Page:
• Involve Partners in breastfeeding! Partners and other family members can provide the most amazing support which can make all the difference. Some parents may feel that perhaps the other parent is missing out if not able to feed but there are just so many ways to bond with a baby. Partners can still experience that ‘really special bond’ by doing skin to skin which babies love as well as cuddling, interacting, playing, changing, bathing and even winding (especially at 4am when any parent would appreciate an extra few minutes shuteye!) … the list goes on and on … any time when baby is awake is time when bonding can take place.
Know where to get support locally
  • Breastfeeding drop in clinic, LUH
  • La Leche League
  • Cuidiú
  • Public Health Nurse
  • Practice Nurse
  • IBCLC (International Board Certified Lactation Consultant) –

Breastfeeding is a normal physiological process for a woman’s body. However, self-care is so important for any parent. Ensuring you look after your own health is a really good start…

  • Keep hydrated.
  • Eat a balanced diet.
  •  Get regular exercise
  • Get enough sleep – rest when your baby rests
  • Enlist support from family members/friends and let them help!
  • Put up a list of helpful chores family/friends can undertake when they visit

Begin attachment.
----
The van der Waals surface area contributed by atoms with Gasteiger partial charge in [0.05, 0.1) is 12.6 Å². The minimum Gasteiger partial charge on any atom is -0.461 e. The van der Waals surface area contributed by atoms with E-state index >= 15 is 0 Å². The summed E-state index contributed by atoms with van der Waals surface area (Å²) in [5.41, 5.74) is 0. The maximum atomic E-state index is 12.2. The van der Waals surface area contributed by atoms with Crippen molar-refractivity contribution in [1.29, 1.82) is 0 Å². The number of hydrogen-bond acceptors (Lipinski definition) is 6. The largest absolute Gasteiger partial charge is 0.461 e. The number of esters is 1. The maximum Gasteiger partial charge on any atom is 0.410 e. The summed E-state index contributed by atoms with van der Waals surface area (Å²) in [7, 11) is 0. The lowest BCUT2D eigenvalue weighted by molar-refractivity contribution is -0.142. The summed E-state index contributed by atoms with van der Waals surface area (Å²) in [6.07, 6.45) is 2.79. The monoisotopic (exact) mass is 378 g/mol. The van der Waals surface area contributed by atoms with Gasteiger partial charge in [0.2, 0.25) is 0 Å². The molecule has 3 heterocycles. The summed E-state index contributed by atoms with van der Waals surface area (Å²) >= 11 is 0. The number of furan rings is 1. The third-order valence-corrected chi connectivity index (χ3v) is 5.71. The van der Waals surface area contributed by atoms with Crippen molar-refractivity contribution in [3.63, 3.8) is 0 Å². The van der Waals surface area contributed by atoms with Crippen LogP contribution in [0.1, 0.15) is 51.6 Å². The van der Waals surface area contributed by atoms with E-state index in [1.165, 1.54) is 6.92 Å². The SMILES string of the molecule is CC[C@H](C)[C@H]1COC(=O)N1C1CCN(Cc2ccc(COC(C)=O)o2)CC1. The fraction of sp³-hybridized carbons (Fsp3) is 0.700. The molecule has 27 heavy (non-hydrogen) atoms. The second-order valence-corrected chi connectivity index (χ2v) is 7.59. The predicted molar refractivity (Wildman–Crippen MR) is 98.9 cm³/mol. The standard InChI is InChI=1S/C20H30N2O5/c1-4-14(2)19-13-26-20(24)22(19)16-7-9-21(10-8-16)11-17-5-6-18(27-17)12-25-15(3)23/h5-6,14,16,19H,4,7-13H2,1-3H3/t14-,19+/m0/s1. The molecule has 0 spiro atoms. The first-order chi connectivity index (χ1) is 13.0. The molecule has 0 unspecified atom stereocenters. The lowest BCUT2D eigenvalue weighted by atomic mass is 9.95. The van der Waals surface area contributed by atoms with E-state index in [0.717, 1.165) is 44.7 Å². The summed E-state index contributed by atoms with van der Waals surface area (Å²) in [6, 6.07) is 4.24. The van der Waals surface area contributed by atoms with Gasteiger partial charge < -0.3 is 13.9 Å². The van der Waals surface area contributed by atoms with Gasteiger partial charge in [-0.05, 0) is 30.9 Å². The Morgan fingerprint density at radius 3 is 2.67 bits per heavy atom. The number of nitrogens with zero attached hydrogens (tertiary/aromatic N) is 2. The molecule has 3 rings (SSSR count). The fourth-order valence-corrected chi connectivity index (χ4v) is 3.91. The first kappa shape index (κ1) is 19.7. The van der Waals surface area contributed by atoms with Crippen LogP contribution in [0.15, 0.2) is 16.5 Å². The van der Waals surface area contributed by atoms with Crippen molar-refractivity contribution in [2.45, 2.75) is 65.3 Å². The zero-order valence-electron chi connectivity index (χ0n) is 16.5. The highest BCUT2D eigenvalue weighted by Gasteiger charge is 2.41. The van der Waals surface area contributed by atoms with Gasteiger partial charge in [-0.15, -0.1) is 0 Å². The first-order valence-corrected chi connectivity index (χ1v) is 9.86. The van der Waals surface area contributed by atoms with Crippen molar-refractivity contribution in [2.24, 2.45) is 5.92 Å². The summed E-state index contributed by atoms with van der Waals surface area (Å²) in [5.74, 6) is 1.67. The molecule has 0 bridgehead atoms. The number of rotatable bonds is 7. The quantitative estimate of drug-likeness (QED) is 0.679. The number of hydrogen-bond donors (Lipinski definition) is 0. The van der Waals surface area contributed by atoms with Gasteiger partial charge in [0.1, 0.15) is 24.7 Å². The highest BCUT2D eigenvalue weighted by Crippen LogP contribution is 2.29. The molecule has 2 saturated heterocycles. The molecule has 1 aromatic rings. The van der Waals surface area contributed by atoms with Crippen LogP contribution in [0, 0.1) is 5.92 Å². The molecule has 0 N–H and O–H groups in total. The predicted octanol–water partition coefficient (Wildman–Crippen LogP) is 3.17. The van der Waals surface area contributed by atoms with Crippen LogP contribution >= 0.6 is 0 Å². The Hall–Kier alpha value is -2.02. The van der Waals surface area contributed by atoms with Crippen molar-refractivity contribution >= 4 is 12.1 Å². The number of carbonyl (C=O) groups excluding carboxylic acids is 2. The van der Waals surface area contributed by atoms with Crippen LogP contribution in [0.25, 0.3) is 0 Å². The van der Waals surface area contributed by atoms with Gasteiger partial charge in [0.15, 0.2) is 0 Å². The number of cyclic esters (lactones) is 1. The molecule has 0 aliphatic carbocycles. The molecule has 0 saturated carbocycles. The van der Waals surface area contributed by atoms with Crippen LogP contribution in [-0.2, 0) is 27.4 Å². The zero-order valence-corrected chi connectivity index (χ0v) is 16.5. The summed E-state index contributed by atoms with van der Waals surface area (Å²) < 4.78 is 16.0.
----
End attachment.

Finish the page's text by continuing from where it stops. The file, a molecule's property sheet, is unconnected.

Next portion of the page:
• Accept offers of home cooking
  • Make time to socialise…
  • Meet others mothers … baby massage classes, toddler groups, parenting groups
  • Join local support groups – Cuidiú & La Leche League
  • Parenting is wonderfully rewarding but it’s also ok to admit if you’re finding it tough or lonely …  seek support, seek out other parents who will also want to share their experiences.

You can also contact a breastfeeding expert on whenever you need one.



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  1. Talk about it:Make time to chat about online risks and how to use the internet safelyas soon as they're old enough to go online. Encourage your children to speak to you about what they view online and empower them to act if they're worried about anything.
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  3. Teach the do's and don'ts: Be clear about the non-negotiables.  For example, teach your child not to share personal details or photos with strangers and instruct them not to click on links to unknown websites or texts. Do encourage your child to question what they see and only accept friend requests from people they know.
  4. Spot the signs: Pay attention to your children's behaviour whilst on and off their devices. Being alert to changes in your child can help prevent problems from escalating. Some warning signs are withdrawing from friends or family, sleeping and eating problems or losing interest in previously loved hobbies or interests.
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Infant Mental Health Awareness Week runs from June 13th-19th.